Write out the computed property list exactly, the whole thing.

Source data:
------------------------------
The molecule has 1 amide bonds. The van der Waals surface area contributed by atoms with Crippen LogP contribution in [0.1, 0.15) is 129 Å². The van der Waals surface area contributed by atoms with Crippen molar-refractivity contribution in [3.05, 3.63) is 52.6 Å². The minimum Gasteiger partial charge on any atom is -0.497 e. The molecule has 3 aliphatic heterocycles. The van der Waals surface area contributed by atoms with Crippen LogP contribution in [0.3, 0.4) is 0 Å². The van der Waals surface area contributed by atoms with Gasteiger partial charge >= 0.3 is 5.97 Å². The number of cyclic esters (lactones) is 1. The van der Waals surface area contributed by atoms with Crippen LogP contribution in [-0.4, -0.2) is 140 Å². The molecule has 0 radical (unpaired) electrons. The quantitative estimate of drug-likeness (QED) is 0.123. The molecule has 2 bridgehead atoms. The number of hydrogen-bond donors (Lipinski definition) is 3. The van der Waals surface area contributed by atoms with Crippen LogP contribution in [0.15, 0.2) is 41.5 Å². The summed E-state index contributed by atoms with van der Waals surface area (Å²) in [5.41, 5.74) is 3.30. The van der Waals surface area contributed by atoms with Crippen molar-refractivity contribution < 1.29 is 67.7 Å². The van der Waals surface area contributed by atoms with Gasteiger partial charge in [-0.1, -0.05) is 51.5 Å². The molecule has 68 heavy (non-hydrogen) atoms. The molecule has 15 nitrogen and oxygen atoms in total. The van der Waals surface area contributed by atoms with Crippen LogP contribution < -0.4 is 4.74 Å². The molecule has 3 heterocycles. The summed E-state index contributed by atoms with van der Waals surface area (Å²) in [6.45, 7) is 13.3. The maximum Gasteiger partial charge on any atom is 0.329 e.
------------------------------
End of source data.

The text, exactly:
The molecule has 1 amide bonds. The van der Waals surface area contributed by atoms with Crippen LogP contribution in [0.1, 0.15) is 129 Å². The van der Waals surface area contributed by atoms with Crippen molar-refractivity contribution in [3.05, 3.63) is 52.6 Å². The minimum Gasteiger partial charge on any atom is -0.497 e. The molecule has 3 aliphatic heterocycles. The van der Waals surface area contributed by atoms with Crippen LogP contribution in [0.3, 0.4) is 0 Å². The van der Waals surface area contributed by atoms with Gasteiger partial charge >= 0.3 is 5.97 Å². The number of cyclic esters (lactones) is 1. The van der Waals surface area contributed by atoms with Crippen LogP contribution in [-0.4, -0.2) is 140 Å². The molecule has 0 radical (unpaired) electrons. The quantitative estimate of drug-likeness (QED) is 0.123. The molecule has 2 bridgehead atoms. The number of hydrogen-bond donors (Lipinski definition) is 3. The van der Waals surface area contributed by atoms with Crippen LogP contribution in [0.15, 0.2) is 41.5 Å². The summed E-state index contributed by atoms with van der Waals surface area (Å²) in [5.41, 5.74) is 3.30. The van der Waals surface area contributed by atoms with Crippen molar-refractivity contribution < 1.29 is 67.7 Å². The van der Waals surface area contributed by atoms with Gasteiger partial charge in [-0.1, -0.05) is 51.5 Å². The molecule has 68 heavy (non-hydrogen) atoms. The molecule has 15 nitrogen and oxygen atoms in total. The van der Waals surface area contributed by atoms with Crippen LogP contribution < -0.4 is 4.74 Å². The molecule has 3 heterocycles. The summed E-state index contributed by atoms with van der Waals surface area (Å²) in [6.45, 7) is 13.3. The maximum Gasteiger partial charge on any atom is 0.329 e.